What are the 3 most important aspects of a disaster recovery plan (DR)? What is the difference between Failover and having high availability? Read more.
No matter how well established a business is, the danger of an unexpected interruption is always present. Natural disasters, digital attacks, fraud, systems failure or human mistakes can bring a business to the brink of distraction…literary within a few minutes.
As we have mentioned before, it is crucial for every organization to have a solid and well-tested business continuity and recovery plan against all possible disasters, against any occurrences.
As it happens, the disaster recovery plan has to follow specific principles, in order to be effective. Its “success” is based on a number of parameters, the main being:
- Ease of execution
A plan is never easy to follow unless it is as simple as possible. Simplicity reduces friction, “bureaucracy”, and increases the chances of everything goes well. After all, isn’t this the most important things during an ongoing disaster?
- Availability 100%
People and resources have to be 100% available at all times, during a crisis. It makes sense, this is the only way for a plan to be executed.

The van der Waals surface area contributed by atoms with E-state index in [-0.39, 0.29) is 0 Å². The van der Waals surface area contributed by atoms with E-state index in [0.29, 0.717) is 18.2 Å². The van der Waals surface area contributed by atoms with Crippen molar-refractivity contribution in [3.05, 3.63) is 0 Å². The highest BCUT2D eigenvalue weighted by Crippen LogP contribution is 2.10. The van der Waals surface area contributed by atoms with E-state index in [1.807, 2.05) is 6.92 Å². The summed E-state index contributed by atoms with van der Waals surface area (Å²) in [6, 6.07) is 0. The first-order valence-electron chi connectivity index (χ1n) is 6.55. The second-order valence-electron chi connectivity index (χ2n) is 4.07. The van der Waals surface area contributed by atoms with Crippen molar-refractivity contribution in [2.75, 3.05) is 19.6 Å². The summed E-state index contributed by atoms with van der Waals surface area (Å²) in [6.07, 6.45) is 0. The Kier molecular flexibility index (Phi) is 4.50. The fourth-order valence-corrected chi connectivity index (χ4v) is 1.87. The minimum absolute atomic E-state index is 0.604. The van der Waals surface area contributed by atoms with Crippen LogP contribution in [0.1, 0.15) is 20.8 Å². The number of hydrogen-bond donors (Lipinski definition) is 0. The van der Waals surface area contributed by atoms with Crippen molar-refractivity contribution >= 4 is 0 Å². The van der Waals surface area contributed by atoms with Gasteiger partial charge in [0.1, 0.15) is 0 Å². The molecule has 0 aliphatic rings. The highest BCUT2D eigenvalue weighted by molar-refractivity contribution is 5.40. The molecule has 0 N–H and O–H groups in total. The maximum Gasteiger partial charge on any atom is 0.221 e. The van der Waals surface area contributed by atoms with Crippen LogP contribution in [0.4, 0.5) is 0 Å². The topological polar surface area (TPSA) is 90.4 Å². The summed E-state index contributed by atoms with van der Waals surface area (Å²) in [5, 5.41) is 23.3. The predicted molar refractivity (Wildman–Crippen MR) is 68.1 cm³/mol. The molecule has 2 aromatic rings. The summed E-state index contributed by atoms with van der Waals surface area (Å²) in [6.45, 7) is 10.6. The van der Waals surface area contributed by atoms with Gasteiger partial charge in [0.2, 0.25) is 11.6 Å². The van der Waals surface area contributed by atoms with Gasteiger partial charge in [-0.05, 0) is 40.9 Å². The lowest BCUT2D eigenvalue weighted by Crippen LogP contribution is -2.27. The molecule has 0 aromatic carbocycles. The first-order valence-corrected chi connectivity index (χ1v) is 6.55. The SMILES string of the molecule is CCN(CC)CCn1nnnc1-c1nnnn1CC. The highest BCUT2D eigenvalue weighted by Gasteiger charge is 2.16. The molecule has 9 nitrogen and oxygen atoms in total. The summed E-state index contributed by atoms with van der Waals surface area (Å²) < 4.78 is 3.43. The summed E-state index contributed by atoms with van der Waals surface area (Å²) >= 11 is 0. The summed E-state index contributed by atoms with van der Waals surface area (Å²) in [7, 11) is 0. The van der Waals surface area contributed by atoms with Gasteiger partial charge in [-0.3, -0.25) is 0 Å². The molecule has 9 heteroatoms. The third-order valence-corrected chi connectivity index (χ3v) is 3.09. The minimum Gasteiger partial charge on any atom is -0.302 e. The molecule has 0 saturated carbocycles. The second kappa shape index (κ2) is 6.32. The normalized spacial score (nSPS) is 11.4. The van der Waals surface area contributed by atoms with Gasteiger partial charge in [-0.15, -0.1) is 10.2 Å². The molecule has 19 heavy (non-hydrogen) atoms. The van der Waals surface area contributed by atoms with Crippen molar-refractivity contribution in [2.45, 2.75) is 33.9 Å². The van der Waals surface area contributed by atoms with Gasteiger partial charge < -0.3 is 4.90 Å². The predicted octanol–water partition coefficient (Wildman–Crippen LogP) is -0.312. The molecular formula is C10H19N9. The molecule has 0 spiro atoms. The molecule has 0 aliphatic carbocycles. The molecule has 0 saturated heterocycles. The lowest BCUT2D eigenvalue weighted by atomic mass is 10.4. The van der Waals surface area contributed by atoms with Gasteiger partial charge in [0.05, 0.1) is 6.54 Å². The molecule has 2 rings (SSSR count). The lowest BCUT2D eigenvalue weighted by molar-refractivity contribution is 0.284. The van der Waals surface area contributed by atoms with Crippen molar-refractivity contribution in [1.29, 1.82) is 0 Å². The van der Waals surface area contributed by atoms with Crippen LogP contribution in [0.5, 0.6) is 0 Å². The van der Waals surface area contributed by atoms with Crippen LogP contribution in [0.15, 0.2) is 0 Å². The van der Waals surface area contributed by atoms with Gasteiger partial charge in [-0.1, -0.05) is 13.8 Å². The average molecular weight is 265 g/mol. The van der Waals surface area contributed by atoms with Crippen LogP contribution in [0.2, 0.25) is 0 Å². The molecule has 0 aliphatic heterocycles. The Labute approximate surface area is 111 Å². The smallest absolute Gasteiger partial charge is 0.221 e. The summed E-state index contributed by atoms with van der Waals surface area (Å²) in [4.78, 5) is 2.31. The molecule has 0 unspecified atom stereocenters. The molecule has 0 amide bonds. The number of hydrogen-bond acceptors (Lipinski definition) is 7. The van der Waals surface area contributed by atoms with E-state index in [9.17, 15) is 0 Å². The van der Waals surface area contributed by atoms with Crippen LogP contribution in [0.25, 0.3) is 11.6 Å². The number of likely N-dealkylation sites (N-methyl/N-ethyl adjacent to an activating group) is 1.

Keeping information, data, and assets in different places reduces the chances of losing everything when disaster strikes. Physical and digital copies in multiple locations make it almost impossible to lose everything when the worst becomes a reality.
Of course, this is where Business Continuity and Colocation “come in handy”. Using these advanced services can make an organization a lot more agile, more flexible, and infuse actual redundancy in the operation process.
Terms to keep in mind
The process of setting up a disaster recovery plan requires a thorough understanding of the “vocabulary” involved.
Failover. This is the type of system which will replace a broken part of the “chain” not necessarily permanently but definitely for as long as it is needed to secure operations and have the main systems recovered.
To that, a failover may often require a Data Backup resource in order to function, although this is not necessary. Under all circumstances, Backup means all critical data are safely stored and easily accessible during the execution of a recovery plan.
Finally, we often see organizations confusing Failover with High Availability. The latter is a protocol enabling systems to reduce downtime as much as possible and restore operations as fast as possible, without having the need to access a Failover.
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